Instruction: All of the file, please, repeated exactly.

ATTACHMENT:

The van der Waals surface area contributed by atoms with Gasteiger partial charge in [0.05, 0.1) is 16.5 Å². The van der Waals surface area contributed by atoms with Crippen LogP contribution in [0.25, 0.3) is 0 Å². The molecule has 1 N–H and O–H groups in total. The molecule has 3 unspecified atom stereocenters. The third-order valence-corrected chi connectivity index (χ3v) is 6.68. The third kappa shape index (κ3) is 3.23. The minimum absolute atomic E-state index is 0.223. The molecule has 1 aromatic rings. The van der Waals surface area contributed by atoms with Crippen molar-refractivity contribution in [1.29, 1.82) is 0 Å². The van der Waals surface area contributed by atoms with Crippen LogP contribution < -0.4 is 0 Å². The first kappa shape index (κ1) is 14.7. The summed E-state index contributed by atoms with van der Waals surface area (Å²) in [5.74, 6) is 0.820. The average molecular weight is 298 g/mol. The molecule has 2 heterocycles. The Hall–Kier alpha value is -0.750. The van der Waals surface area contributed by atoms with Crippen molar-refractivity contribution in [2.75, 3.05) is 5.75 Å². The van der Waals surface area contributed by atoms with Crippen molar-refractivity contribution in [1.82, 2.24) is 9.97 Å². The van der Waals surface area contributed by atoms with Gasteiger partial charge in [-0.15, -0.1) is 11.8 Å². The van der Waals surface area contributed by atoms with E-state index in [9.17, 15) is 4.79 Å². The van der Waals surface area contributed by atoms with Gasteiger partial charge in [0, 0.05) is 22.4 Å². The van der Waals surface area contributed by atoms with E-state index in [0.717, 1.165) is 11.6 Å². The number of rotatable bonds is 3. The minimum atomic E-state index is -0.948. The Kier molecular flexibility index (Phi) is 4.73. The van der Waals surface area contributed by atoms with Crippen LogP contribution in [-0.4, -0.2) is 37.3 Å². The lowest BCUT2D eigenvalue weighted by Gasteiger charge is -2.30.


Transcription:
The van der Waals surface area contributed by atoms with Gasteiger partial charge in [0.05, 0.1) is 16.5 Å². The van der Waals surface area contributed by atoms with Crippen LogP contribution in [0.25, 0.3) is 0 Å². The molecule has 1 N–H and O–H groups in total. The molecule has 3 unspecified atom stereocenters. The third-order valence-corrected chi connectivity index (χ3v) is 6.68. The third kappa shape index (κ3) is 3.23. The minimum absolute atomic E-state index is 0.223. The molecule has 1 aromatic rings. The van der Waals surface area contributed by atoms with Crippen molar-refractivity contribution in [1.29, 1.82) is 0 Å². The van der Waals surface area contributed by atoms with Crippen LogP contribution < -0.4 is 0 Å². The first kappa shape index (κ1) is 14.7. The summed E-state index contributed by atoms with van der Waals surface area (Å²) in [5.74, 6) is 0.820. The average molecular weight is 298 g/mol. The molecule has 2 heterocycles. The Hall–Kier alpha value is -0.750. The van der Waals surface area contributed by atoms with Crippen molar-refractivity contribution in [2.75, 3.05) is 5.75 Å². The van der Waals surface area contributed by atoms with Crippen molar-refractivity contribution in [1.82, 2.24) is 9.97 Å². The van der Waals surface area contributed by atoms with Gasteiger partial charge in [-0.15, -0.1) is 11.8 Å². The van der Waals surface area contributed by atoms with E-state index in [9.17, 15) is 4.79 Å². The van der Waals surface area contributed by atoms with Gasteiger partial charge in [0, 0.05) is 22.4 Å². The van der Waals surface area contributed by atoms with E-state index in [0.717, 1.165) is 11.6 Å². The number of rotatable bonds is 3. The minimum atomic E-state index is -0.948. The Kier molecular flexibility index (Phi) is 4.73. The van der Waals surface area contributed by atoms with Crippen LogP contribution in [-0.4, -0.2) is 37.3 Å². The lowest BCUT2D eigenvalue weighted by Gasteiger charge is -2.30.